Quoddy Nature Notes ~ Juncos and Sparrows

A jehosephat of Juncos and a ‘splosion of Sparrows

Juncos and Sparrows, like many members of the finch family, are noted for abrupt and large migrations, but April 3rd was the biggest accumulation of these birds, and others, that I have witnessed in quite a few years.  Even though the day was relatively sunny and mild, one was easily distracted at driving by trying to avoid a veritable cloud of small birds that periodically arose from the shoulder of the road.  These birds are normally woodland birds, but the snow there largely prevented any foraging, and the roadside was the only place available.  The dark color of the wet ground warmed quickly in the April sun, and encouraged many hibernating insects into motion, and these bugs were often a welcome snack for the hungry birds.

A dark eyed junco sits in a balsam fir tree.

A dark eyed junco sits in a balsam fir tree.

The Dark-eyed Junco,Junco hyemalis, has at least six recognizable populations with various and sometimes confusing differences in color, but they all have the characteristic white outer feathers on their tail.  Some Juncos hang around the Quoddy region all year and breed here, but some nest as far north as Northern Labrador and some over winter as far south as the Gulf coast.

Song Sparrow

Song Sparrow

The Song Sparrow, Melopizamelodia, has recently arrived in our area in substantial numbers, after wintering further south, especially along the coast as far away as Florida.  The male establishes a territory with his song, which to us sounds sweet and melodious, but to other male Song sparrows this song is challenging and threatening.  Unlike most of the other passerines, like warblers, the female Song sparrow also sings before nesting begins.  Some birders claim that the song of the male has a richer, (more threatening?) quality, but with my electronically assisted hearing I can’t vouch for that.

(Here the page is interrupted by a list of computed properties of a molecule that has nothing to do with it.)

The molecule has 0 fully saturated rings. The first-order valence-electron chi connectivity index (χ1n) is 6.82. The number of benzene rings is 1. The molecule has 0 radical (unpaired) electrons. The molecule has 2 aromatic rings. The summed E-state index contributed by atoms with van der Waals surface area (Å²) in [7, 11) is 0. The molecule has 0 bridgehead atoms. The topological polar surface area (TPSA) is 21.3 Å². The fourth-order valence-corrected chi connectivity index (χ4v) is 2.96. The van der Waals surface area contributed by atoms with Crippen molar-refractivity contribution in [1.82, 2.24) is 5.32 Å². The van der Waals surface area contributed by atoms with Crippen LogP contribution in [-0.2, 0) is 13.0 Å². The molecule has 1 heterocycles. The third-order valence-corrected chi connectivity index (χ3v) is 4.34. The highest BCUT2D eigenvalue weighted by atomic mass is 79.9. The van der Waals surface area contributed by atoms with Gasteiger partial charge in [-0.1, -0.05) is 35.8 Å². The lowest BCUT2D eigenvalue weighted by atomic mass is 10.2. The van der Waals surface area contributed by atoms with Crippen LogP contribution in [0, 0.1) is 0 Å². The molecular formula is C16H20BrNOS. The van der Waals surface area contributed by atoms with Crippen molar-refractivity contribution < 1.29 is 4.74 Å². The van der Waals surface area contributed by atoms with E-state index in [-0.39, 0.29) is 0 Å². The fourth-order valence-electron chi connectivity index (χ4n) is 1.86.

Tree Sparrow

Tree Sparrow

 

The Tree Sparrow, Spizellaarborea, has been here all winter, and will leave shortly for its breeding ground way up north near the tundra. It’s a pretty quiet bird here, but can be noted by its bicolored beak (upper dark; lower light yellow), and virtually unstriped breast.

The Fox sparrow is the largest of our sparrows at about seven inches overall length.  It is unique to North America, and our version has a handsome rufous tail and its upper parts are also reddish (hence the name ‘fox’) with a gray wash.

The Fox sparrow is the largest of our sparrows at about seven inches overall length. It is unique to North America, and our version has a handsome rufous tail and its upper parts are also reddish (hence the name ‘fox’) with a gray wash.

The Fox Sparrow, Passerellailiaca, is considerably bigger than the other sparrows and is generally not very commonly seen around here, although we have had as many as six at one time under our feeders.  There are several distinct populations of Fox Sparrows in North America and we have the red version here on the East coast.  A vigorous ground feeder, the Fox Sparrow kicks energetically with both feet simultaneously and can uncover and stir up a good stretch of turf for that sized bird.  I’ve seen a lazy Mourning dove elbow out a Fox sparrow after the sparrow had uncovered a supply of bird seed.  The Fox sparrow winters in a range from Long Island down to the Gulf coast, but its breeding area ranges from Northern New Brunswick up to Alaska.  The Fox sparrow apparently has a very nice song, described by Sibley as the “…richest and most melodious of all sparrows…”, but unfortunately it only sings at its nesting grounds.  Fox sparrows apparently do come through the Quoddy region in the fall, but they must ignore our welcome feeders because I have never noticed them.

Comments

  1. I’m noticing increasing numbers of sparrows here in southern Maine, too, including the first Savannah and Swamp Sparrows. Last Saturday, a sweet, unfamliar-to-me song caught my attention and led me to its source – one of a dozen Fox Sparrows gathered together at a spot along a river here in Kennebunkport. Though most Fox Sparrows may wait to sing until they reach their breeding grounds, I’ve noticed more than one singing quite emphatically in recent days.